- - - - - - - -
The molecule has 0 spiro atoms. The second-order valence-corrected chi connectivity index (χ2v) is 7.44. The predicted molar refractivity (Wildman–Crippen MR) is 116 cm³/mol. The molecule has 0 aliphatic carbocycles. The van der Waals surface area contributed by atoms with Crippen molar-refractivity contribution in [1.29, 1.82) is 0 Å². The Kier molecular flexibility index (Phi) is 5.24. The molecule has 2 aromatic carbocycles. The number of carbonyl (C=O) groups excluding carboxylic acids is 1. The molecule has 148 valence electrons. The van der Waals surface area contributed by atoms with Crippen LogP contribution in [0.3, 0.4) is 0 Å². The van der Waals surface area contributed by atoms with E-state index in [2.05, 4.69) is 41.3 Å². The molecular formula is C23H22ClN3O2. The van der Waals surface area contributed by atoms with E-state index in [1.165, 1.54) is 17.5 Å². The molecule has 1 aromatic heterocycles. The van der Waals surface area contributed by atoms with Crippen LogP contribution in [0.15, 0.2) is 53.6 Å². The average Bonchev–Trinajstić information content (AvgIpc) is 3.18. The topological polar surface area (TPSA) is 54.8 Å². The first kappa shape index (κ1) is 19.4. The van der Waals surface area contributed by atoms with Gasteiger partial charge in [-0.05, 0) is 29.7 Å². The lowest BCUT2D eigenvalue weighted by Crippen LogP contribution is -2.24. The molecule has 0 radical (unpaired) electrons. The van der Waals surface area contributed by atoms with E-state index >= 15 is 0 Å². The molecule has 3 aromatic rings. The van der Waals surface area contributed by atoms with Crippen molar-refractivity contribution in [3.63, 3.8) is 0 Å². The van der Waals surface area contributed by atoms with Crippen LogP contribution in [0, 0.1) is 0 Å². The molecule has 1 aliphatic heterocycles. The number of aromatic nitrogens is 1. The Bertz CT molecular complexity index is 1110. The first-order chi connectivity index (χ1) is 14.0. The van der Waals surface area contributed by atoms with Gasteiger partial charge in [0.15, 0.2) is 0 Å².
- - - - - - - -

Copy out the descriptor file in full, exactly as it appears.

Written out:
The molecule has 0 spiro atoms. The second-order valence-corrected chi connectivity index (χ2v) is 7.44. The predicted molar refractivity (Wildman–Crippen MR) is 116 cm³/mol. The molecule has 0 aliphatic carbocycles. The van der Waals surface area contributed by atoms with Crippen molar-refractivity contribution in [1.29, 1.82) is 0 Å². The Kier molecular flexibility index (Phi) is 5.24. The molecule has 2 aromatic carbocycles. The number of carbonyl (C=O) groups excluding carboxylic acids is 1. The molecule has 148 valence electrons. The van der Waals surface area contributed by atoms with Crippen LogP contribution in [0.3, 0.4) is 0 Å². The van der Waals surface area contributed by atoms with E-state index in [2.05, 4.69) is 41.3 Å². The molecular formula is C23H22ClN3O2. The van der Waals surface area contributed by atoms with E-state index in [1.165, 1.54) is 17.5 Å². The molecule has 1 aromatic heterocycles. The van der Waals surface area contributed by atoms with Crippen LogP contribution in [0.15, 0.2) is 53.6 Å². The average Bonchev–Trinajstić information content (AvgIpc) is 3.18. The topological polar surface area (TPSA) is 54.8 Å². The first kappa shape index (κ1) is 19.4. The van der Waals surface area contributed by atoms with Gasteiger partial charge in [-0.05, 0) is 29.7 Å². The lowest BCUT2D eigenvalue weighted by Crippen LogP contribution is -2.24. The molecule has 0 radical (unpaired) electrons. The van der Waals surface area contributed by atoms with E-state index >= 15 is 0 Å². The molecule has 3 aromatic rings. The van der Waals surface area contributed by atoms with Crippen molar-refractivity contribution in [3.63, 3.8) is 0 Å². The van der Waals surface area contributed by atoms with Crippen LogP contribution in [0, 0.1) is 0 Å². The molecule has 1 aliphatic heterocycles. The number of aromatic nitrogens is 1. The Bertz CT molecular complexity index is 1110. The first-order chi connectivity index (χ1) is 14.0. The van der Waals surface area contributed by atoms with Gasteiger partial charge in [0.15, 0.2) is 0 Å².